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The Student News Site of Northern Illinois University

Northern Star

The Student News Site of Northern Illinois University

Northern Star

Take aim with NIU Archery Club

Joseph Howerton
Two archers aim down their sights. Archery Club hosted a weekly meeting on Tuesday. (Joseph Howerton | Northern Star)

DeKALB – On Tuesday, a student was struck in the head with an arrow. The victim’s friend, in response to the shooting, loosed an arrow into the assailant’s chest. Did we mention the arrows had foam tips?

The NIU Archery Club held its weekly meeting on Tuesday where veteran members introduced the sport of archery to new members. Participants took up arms, engaging in target shooting and games, all while learning to use a bow.

Katelynn Valdez, a junior geology major and NIU Archery Club’s president, assisted those new to using a bow how to pick and string a bow, take a proper stance drawing arrows and loosing (or letting go of) strung arrows. Teaching new members who’ve never used a bow how to shoot takes roughly five minutes, Valdez said.

During the event, club members and alumni gave advice on form and improving shots loosed.

Starting at 4 p.m. in Anderson Hall, Room 100, the club set aside half of the gym for target practice. Five large targets with bullseyes and pictures of zombie heads were set up to receive volleys of arrows from archers. After the arrows were spent, club overseers would call for a ceasefire to safely collect arrows and begin the process again.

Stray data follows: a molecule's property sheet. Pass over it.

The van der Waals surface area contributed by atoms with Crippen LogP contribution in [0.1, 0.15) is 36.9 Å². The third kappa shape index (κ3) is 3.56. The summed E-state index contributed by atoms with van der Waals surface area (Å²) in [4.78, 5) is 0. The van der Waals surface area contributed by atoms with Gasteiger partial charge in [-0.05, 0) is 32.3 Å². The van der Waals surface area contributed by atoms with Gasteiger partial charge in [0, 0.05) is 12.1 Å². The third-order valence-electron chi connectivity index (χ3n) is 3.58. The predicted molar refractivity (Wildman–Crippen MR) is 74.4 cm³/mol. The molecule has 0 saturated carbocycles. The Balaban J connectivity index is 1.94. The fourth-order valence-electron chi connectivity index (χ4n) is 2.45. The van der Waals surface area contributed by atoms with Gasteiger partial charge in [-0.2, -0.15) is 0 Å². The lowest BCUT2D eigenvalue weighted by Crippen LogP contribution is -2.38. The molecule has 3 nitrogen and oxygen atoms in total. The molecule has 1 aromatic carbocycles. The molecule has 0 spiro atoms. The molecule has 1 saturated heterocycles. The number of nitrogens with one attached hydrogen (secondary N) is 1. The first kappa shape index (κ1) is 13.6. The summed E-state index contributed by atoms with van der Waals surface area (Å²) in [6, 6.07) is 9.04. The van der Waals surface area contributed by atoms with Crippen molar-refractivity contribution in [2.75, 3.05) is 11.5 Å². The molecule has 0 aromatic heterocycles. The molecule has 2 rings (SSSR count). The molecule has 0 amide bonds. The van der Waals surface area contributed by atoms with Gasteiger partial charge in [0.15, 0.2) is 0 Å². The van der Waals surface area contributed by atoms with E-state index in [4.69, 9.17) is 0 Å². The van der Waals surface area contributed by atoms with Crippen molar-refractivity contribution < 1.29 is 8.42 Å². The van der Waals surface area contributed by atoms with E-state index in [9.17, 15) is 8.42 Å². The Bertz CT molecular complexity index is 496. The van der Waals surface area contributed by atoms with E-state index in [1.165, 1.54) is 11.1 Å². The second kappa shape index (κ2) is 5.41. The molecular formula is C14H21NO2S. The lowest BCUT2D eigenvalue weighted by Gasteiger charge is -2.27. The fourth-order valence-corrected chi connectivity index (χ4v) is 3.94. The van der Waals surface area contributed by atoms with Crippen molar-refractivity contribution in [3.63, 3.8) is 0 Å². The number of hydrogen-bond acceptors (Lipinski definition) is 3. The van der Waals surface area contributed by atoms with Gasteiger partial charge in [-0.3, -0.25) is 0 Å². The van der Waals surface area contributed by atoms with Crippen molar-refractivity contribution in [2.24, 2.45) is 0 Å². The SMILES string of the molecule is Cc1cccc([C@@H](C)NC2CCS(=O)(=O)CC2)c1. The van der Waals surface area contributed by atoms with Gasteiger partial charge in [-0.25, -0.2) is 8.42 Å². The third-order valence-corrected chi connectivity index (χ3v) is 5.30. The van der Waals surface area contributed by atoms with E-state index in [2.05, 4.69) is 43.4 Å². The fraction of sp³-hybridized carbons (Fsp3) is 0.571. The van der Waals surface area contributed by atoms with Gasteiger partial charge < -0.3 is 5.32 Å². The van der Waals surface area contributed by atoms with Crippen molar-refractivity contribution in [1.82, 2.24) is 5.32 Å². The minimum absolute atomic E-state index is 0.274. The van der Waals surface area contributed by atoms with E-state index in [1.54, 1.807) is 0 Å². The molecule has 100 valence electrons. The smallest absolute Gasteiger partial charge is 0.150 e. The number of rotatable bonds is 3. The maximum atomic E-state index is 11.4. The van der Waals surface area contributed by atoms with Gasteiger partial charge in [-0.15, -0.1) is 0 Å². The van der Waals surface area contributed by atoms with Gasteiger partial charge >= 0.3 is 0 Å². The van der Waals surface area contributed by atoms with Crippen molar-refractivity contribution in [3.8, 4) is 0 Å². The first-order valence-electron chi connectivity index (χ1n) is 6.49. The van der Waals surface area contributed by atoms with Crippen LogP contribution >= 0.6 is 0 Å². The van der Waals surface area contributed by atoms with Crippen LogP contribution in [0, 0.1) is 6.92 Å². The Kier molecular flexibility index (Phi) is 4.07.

This continued for a half-hour until David Benner, NIU Archery Club’s faculty advisor as well as kinesiology and physical education instructor, introduced that evening’s game: bow tag.

Similar to dodgeball, two teams would go head to head firing foam-tipped arrows at their opponents, knocking them out until one team was left standing. The two five-person teams would don paintball masks to protect their faces and fire at one another while darting for cover. 

Valdez said bow tag is one of the games the group does during meetings. Others include long-distance shooting and target practice on 3D figures like a deer mannequin. Benner even brings in RC control cars with balloons attached for archers to try their luck at shooting a moving target.

Additionally, the club takes part in a camping trip each year and participates in 3D object shoots put on by local archery clubs.

Joselyn Bahena, a sophomore computer science major, attended her first meeting of the NIU Archery Club on Tuesday. Bahena said the experience was a good intro for archery beginners.

“They give you instructions and help as we go forward. It’s kind of easy to understand, even if you’re new to it,” Bahena said. “I think it’s a good thing for a beginner, and, like I said, it’s not super hard to grasp. They’re (Archery Club) really well organized, and they give you options as well. If you don’t want to play a game, we can just keep practicing.”

Equipment is provided by the club to use during events. Bows ranging from 18 pounds to 40 pounds of draw strength are available, as well as a number of arrows. Participants are allowed to bring in their own equipment, but only single-string recurve bows, no compound bows with additional strings.

Valdez and Ryan Manzer, an NIU archery club alumni, said the hobby is easy to get into, and it’s worth it to stick with it to achieve better results.

“There’s nothing like you’re shooting and getting that first couple of bullseyes and knowing you did it on purpose,” Manzer said.

Membership for the NIU Archery Club is free, and more information on signing up, or participating in its current bake sale fundraiser, can be found on Huskie Hub.

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